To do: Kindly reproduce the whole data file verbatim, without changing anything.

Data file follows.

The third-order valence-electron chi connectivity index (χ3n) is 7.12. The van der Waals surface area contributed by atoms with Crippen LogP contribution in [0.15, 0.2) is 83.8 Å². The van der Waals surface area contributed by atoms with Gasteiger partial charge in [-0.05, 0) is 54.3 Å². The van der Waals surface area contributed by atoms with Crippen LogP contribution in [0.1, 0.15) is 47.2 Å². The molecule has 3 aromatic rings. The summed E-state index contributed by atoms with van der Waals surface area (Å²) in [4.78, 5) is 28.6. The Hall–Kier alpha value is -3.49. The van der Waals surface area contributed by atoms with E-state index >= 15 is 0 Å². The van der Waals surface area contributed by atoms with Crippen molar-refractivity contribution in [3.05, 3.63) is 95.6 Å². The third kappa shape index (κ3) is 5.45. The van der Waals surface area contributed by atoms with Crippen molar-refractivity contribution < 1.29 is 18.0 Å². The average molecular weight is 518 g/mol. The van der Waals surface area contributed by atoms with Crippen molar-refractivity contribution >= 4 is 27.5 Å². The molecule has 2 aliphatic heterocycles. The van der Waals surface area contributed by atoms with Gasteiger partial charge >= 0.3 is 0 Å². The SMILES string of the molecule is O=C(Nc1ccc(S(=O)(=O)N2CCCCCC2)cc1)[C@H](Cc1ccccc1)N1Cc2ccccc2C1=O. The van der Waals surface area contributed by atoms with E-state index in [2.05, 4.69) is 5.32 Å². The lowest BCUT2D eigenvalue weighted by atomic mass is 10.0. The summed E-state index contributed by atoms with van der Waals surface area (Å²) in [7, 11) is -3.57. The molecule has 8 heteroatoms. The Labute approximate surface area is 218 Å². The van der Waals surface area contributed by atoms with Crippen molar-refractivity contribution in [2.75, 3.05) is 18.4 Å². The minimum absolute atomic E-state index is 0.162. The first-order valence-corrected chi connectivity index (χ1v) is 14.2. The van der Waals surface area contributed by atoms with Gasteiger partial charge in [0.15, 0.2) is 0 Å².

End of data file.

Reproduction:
The third-order valence-electron chi connectivity index (χ3n) is 7.12. The van der Waals surface area contributed by atoms with Crippen LogP contribution in [0.15, 0.2) is 83.8 Å². The van der Waals surface area contributed by atoms with Gasteiger partial charge in [-0.05, 0) is 54.3 Å². The van der Waals surface area contributed by atoms with Crippen LogP contribution in [0.1, 0.15) is 47.2 Å². The molecule has 3 aromatic rings. The summed E-state index contributed by atoms with van der Waals surface area (Å²) in [4.78, 5) is 28.6. The Hall–Kier alpha value is -3.49. The van der Waals surface area contributed by atoms with E-state index >= 15 is 0 Å². The van der Waals surface area contributed by atoms with Crippen molar-refractivity contribution in [3.05, 3.63) is 95.6 Å². The third kappa shape index (κ3) is 5.45. The van der Waals surface area contributed by atoms with Crippen molar-refractivity contribution < 1.29 is 18.0 Å². The average molecular weight is 518 g/mol. The van der Waals surface area contributed by atoms with Crippen molar-refractivity contribution >= 4 is 27.5 Å². The molecule has 2 aliphatic heterocycles. The van der Waals surface area contributed by atoms with Gasteiger partial charge >= 0.3 is 0 Å². The SMILES string of the molecule is O=C(Nc1ccc(S(=O)(=O)N2CCCCCC2)cc1)[C@H](Cc1ccccc1)N1Cc2ccccc2C1=O. The van der Waals surface area contributed by atoms with E-state index in [2.05, 4.69) is 5.32 Å². The lowest BCUT2D eigenvalue weighted by atomic mass is 10.0. The summed E-state index contributed by atoms with van der Waals surface area (Å²) in [7, 11) is -3.57. The molecule has 8 heteroatoms. The Labute approximate surface area is 218 Å². The van der Waals surface area contributed by atoms with Crippen molar-refractivity contribution in [2.75, 3.05) is 18.4 Å². The minimum absolute atomic E-state index is 0.162. The first-order valence-corrected chi connectivity index (χ1v) is 14.2. The van der Waals surface area contributed by atoms with Gasteiger partial charge in [0.15, 0.2) is 0 Å².